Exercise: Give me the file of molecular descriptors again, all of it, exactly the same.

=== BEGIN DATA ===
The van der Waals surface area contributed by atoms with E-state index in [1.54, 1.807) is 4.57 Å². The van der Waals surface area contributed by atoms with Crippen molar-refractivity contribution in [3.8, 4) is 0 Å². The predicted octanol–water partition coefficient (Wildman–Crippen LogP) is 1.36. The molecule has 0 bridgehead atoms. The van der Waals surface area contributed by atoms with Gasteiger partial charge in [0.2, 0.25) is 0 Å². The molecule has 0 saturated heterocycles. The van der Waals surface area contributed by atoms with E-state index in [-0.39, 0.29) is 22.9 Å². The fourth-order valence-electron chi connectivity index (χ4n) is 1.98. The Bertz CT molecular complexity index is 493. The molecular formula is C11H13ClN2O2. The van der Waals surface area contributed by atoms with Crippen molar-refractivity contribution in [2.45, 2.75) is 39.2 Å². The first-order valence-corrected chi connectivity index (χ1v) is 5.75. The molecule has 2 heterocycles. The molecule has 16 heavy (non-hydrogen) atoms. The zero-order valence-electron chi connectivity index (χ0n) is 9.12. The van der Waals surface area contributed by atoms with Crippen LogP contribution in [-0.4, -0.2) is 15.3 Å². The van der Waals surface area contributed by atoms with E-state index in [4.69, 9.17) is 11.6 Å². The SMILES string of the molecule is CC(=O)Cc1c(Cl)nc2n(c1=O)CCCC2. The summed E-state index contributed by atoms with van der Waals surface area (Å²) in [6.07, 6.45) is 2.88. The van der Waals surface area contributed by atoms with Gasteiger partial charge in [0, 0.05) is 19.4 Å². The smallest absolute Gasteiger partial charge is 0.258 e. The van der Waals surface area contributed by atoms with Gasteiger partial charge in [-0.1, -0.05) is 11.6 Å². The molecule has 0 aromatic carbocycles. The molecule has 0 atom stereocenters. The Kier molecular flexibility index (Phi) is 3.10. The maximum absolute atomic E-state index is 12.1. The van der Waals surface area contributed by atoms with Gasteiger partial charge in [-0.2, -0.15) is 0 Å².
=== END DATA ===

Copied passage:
The van der Waals surface area contributed by atoms with E-state index in [1.54, 1.807) is 4.57 Å². The van der Waals surface area contributed by atoms with Crippen molar-refractivity contribution in [3.8, 4) is 0 Å². The predicted octanol–water partition coefficient (Wildman–Crippen LogP) is 1.36. The molecule has 0 bridgehead atoms. The van der Waals surface area contributed by atoms with Gasteiger partial charge in [0.2, 0.25) is 0 Å². The molecule has 0 saturated heterocycles. The van der Waals surface area contributed by atoms with E-state index in [-0.39, 0.29) is 22.9 Å². The fourth-order valence-electron chi connectivity index (χ4n) is 1.98. The Bertz CT molecular complexity index is 493. The molecular formula is C11H13ClN2O2. The van der Waals surface area contributed by atoms with Crippen molar-refractivity contribution in [2.45, 2.75) is 39.2 Å². The first-order valence-corrected chi connectivity index (χ1v) is 5.75. The molecule has 2 heterocycles. The molecule has 16 heavy (non-hydrogen) atoms. The zero-order valence-electron chi connectivity index (χ0n) is 9.12. The van der Waals surface area contributed by atoms with Crippen LogP contribution in [-0.4, -0.2) is 15.3 Å². The van der Waals surface area contributed by atoms with E-state index in [4.69, 9.17) is 11.6 Å². The SMILES string of the molecule is CC(=O)Cc1c(Cl)nc2n(c1=O)CCCC2. The summed E-state index contributed by atoms with van der Waals surface area (Å²) in [6.07, 6.45) is 2.88. The van der Waals surface area contributed by atoms with Gasteiger partial charge in [0, 0.05) is 19.4 Å². The smallest absolute Gasteiger partial charge is 0.258 e. The van der Waals surface area contributed by atoms with Gasteiger partial charge in [-0.1, -0.05) is 11.6 Å². The molecule has 0 aromatic carbocycles. The molecule has 0 atom stereocenters. The Kier molecular flexibility index (Phi) is 3.10. The maximum absolute atomic E-state index is 12.1. The van der Waals surface area contributed by atoms with Gasteiger partial charge in [-0.2, -0.15) is 0 Å².